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1

You can use the ciopfs stackable filesystem, which implements a case-insensitive filesystem on top of a case-sensitive one. mkdir /tmp/case-sensitive /tmp/case-insensitive ciopfs /tmp/case-sensitive /tmp/case-insensitive TMPDIR=/tmp/case-insensitive myapp fusermount -u /tmp/case-insensitive Ciopfs is a FUSE filesystem, which is available on most Unix ...


3

You can try the following to create a case insensitive filesystem in /tmp: truncate -s 100M /tmp/vfat losetup /dev/loop0 /tmp/vfat mkfs.vfat /dev/loop0 mkdir /mnt/vfat mount /dev/loop0 /mnt/vfat If you don't want to use tmpfs but ramfs instead, create a RAM mount first: mkdir /mnt/ramfs mount -t ramfs -o size=110M ramfs /mnt/ramfs Then follow the steps ...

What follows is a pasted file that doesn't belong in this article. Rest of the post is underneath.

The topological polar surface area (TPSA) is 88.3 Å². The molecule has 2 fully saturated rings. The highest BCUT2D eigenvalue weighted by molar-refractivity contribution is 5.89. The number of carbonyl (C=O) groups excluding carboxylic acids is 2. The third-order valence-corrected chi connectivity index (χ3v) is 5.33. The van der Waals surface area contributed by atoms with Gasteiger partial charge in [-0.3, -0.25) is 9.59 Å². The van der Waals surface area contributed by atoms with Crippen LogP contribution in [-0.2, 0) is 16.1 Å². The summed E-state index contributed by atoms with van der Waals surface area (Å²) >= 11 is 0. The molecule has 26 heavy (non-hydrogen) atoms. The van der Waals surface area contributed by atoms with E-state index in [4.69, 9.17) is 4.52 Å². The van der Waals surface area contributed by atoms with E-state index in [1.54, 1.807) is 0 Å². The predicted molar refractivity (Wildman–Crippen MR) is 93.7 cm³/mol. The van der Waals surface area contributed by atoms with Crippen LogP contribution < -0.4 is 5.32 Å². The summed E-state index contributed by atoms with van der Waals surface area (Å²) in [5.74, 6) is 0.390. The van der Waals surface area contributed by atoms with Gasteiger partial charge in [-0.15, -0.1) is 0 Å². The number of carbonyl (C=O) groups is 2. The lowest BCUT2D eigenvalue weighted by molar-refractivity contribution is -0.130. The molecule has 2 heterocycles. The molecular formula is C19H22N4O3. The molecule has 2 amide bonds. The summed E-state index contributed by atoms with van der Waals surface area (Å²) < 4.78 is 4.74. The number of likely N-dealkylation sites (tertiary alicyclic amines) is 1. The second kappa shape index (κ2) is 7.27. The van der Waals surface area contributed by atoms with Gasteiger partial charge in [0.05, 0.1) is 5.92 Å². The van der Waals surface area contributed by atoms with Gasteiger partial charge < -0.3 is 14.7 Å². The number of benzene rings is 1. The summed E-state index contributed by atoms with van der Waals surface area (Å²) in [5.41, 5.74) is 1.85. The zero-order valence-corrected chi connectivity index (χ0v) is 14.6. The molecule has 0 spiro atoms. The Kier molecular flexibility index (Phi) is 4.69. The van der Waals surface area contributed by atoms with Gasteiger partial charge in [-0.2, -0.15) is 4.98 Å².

-1

You can just put it in /etc/fstab. A line for a particular user might look like: tmpfs /home/username/tmp tmpfs size=[num]%,uid=[num],gid=[num],noauto,user,mode=0700 Putting a line like that for each user you want to be able to mount a tmpfs in their home directory will make it so. The user username could do just do mount ~/tmp to mount a tmpfs over their ...


3

You can use pam-tmpdir for this. It creates a directory for each user that logs in, at the start of their PAM session. See How to remount filesystem at logout? for a little more context... In Debian, Ubuntu and derivatives it's available in libpam-tmpdir.



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